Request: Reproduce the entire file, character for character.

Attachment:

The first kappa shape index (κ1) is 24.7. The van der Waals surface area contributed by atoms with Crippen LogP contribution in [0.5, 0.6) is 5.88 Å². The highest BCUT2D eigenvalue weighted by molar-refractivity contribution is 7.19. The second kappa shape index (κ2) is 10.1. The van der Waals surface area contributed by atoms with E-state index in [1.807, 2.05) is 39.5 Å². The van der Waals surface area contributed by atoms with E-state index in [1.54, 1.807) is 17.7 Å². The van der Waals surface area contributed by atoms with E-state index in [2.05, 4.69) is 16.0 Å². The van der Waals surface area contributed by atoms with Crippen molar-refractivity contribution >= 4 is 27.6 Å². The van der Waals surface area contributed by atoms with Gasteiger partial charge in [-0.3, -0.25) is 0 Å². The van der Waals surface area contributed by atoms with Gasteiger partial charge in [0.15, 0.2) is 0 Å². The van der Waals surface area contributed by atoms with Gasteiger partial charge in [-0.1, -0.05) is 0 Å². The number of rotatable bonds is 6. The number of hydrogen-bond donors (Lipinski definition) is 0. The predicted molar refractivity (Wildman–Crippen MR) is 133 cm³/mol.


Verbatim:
The first kappa shape index (κ1) is 24.7. The van der Waals surface area contributed by atoms with Crippen LogP contribution in [0.5, 0.6) is 5.88 Å². The highest BCUT2D eigenvalue weighted by molar-refractivity contribution is 7.19. The second kappa shape index (κ2) is 10.1. The van der Waals surface area contributed by atoms with E-state index in [1.807, 2.05) is 39.5 Å². The van der Waals surface area contributed by atoms with E-state index in [1.54, 1.807) is 17.7 Å². The van der Waals surface area contributed by atoms with E-state index in [2.05, 4.69) is 16.0 Å². The van der Waals surface area contributed by atoms with Crippen molar-refractivity contribution >= 4 is 27.6 Å². The van der Waals surface area contributed by atoms with Gasteiger partial charge in [-0.3, -0.25) is 0 Å². The van der Waals surface area contributed by atoms with Gasteiger partial charge in [0.15, 0.2) is 0 Å². The van der Waals surface area contributed by atoms with Gasteiger partial charge in [-0.1, -0.05) is 0 Å². The number of rotatable bonds is 6. The number of hydrogen-bond donors (Lipinski definition) is 0. The predicted molar refractivity (Wildman–Crippen MR) is 133 cm³/mol.